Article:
West Town residents ‘stand up to hate’ with play date

SHARE West Town residents ‘stand up to hate’ with play date

West Town neighborhood children enjoyed several games, activities and snacks during a “Stand Up To Hate Play Date” on Thursday evening. | Sam Charles/Sun-Times

After a racist letter was anonymously left in a West Town family’s mailbox earlier this month, the recipients decided the bigoted diatribe could be used for good.

About 200 neighborhood residents and their children flocked to the playground of Mancel Talcott Elementary School at Ohio and Wood on Thursday evening to take part in a “Stand Up To Hate Play Date.”

“It took us a little bit of time to kind of process and say, ‘What are we going to do?’” said Heather DeJonker, who received the letter earlier this month. “If we don’t do anything, then the person who wrote this thinks that we think it’s OK.”

Children from a variety of racial and ethnic backgrounds enjoyed soccer, football, cupcake decorating and a live musical performance that featured staples such as “If You’re Happy And You Know It.”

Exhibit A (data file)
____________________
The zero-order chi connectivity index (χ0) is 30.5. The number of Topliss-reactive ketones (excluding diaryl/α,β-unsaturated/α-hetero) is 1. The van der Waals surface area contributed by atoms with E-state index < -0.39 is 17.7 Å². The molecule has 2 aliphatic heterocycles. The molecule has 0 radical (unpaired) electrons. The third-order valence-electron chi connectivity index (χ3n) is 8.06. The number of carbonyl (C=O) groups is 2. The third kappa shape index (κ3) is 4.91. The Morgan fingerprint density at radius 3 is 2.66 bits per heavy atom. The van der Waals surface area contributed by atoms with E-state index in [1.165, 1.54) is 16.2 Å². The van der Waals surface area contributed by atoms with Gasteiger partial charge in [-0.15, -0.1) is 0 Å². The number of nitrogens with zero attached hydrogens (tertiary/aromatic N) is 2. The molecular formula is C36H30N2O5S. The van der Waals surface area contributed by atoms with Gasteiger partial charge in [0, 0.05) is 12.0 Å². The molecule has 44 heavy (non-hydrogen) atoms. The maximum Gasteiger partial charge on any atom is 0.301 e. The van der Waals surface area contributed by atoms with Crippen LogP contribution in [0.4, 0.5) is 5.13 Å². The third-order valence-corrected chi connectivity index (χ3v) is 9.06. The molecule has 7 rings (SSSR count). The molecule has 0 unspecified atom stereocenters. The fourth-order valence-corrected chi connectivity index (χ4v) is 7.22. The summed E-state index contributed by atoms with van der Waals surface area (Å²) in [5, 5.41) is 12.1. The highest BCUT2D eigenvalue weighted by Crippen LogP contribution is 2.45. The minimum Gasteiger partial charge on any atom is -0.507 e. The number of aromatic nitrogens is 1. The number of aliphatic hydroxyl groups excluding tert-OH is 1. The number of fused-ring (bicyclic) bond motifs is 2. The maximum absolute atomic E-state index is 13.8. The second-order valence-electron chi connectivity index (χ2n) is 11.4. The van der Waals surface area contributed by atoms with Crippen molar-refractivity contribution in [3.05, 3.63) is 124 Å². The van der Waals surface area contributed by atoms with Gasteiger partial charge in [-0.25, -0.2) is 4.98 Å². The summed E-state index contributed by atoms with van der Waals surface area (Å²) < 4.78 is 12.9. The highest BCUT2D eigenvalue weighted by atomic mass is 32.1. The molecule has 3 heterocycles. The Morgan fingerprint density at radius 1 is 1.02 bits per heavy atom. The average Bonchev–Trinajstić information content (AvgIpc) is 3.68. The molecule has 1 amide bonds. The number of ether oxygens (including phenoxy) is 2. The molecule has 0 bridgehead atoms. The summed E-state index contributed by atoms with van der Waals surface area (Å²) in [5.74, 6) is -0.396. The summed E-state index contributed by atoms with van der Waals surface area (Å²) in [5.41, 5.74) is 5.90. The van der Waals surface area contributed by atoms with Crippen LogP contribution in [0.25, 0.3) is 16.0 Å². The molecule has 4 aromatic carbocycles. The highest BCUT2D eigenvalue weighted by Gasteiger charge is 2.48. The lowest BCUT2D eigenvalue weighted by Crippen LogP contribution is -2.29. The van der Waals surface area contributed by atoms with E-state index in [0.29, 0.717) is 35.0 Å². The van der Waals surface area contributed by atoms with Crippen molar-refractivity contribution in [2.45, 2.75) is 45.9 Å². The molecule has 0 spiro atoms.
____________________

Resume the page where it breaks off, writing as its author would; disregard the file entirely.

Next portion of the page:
DeJonker and her neighbor, Maria Ippolito, both employ the same nanny, who is African-American.

The letter — which the recipients noted was dropped “illegally in our mailbox — asked families to fire an African-American woman who has watched their children for several years.

“Please take heed to the advice being shared in this letter, find a new nanny. We do not need an infestation in our community,” DNAInfo reported the letter as saying.

In an open letter to the original sender, DeJonker, Ippolito and their nanny wrote: “We decided to use this letter as a ‘teachable’ moment for our sweet children who represent the future of our fractured country. We believe in this future which is why we won’t sit quietly and let hate win.”

Census data show, however, that the African-American population in West Town has dropped from about 8,300 people in 1980 to roughly 6,500 in 2015.

The white population, meanwhile, has jumped from 30,200 in 1980 to nearly 50,000 in 2015, data show. The area has seen a boom in real estate development as it has continued to gentrify in recent years.

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